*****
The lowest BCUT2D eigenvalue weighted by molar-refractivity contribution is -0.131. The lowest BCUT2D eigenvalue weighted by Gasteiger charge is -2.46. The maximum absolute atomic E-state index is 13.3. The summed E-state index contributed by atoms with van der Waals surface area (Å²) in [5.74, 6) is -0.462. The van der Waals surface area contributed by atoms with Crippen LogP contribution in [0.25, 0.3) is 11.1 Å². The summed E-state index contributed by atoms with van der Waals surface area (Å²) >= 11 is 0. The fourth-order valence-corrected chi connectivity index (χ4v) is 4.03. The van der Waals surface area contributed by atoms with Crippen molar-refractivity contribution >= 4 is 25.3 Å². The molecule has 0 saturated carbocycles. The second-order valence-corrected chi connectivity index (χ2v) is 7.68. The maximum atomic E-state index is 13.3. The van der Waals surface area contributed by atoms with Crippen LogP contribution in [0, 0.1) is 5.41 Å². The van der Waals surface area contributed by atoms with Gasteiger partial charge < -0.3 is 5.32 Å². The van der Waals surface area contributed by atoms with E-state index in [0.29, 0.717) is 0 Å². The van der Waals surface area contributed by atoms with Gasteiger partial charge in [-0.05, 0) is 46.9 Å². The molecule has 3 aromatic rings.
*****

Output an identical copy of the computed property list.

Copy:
The lowest BCUT2D eigenvalue weighted by molar-refractivity contribution is -0.131. The lowest BCUT2D eigenvalue weighted by Gasteiger charge is -2.46. The maximum absolute atomic E-state index is 13.3. The summed E-state index contributed by atoms with van der Waals surface area (Å²) in [5.74, 6) is -0.462. The van der Waals surface area contributed by atoms with Crippen LogP contribution in [0.25, 0.3) is 11.1 Å². The summed E-state index contributed by atoms with van der Waals surface area (Å²) >= 11 is 0. The fourth-order valence-corrected chi connectivity index (χ4v) is 4.03. The van der Waals surface area contributed by atoms with Crippen molar-refractivity contribution >= 4 is 25.3 Å². The molecule has 0 saturated carbocycles. The second-order valence-corrected chi connectivity index (χ2v) is 7.68. The maximum atomic E-state index is 13.3. The van der Waals surface area contributed by atoms with Crippen LogP contribution in [0, 0.1) is 5.41 Å². The van der Waals surface area contributed by atoms with Gasteiger partial charge < -0.3 is 5.32 Å². The van der Waals surface area contributed by atoms with E-state index in [0.29, 0.717) is 0 Å². The van der Waals surface area contributed by atoms with Gasteiger partial charge in [-0.05, 0) is 46.9 Å². The molecule has 3 aromatic rings.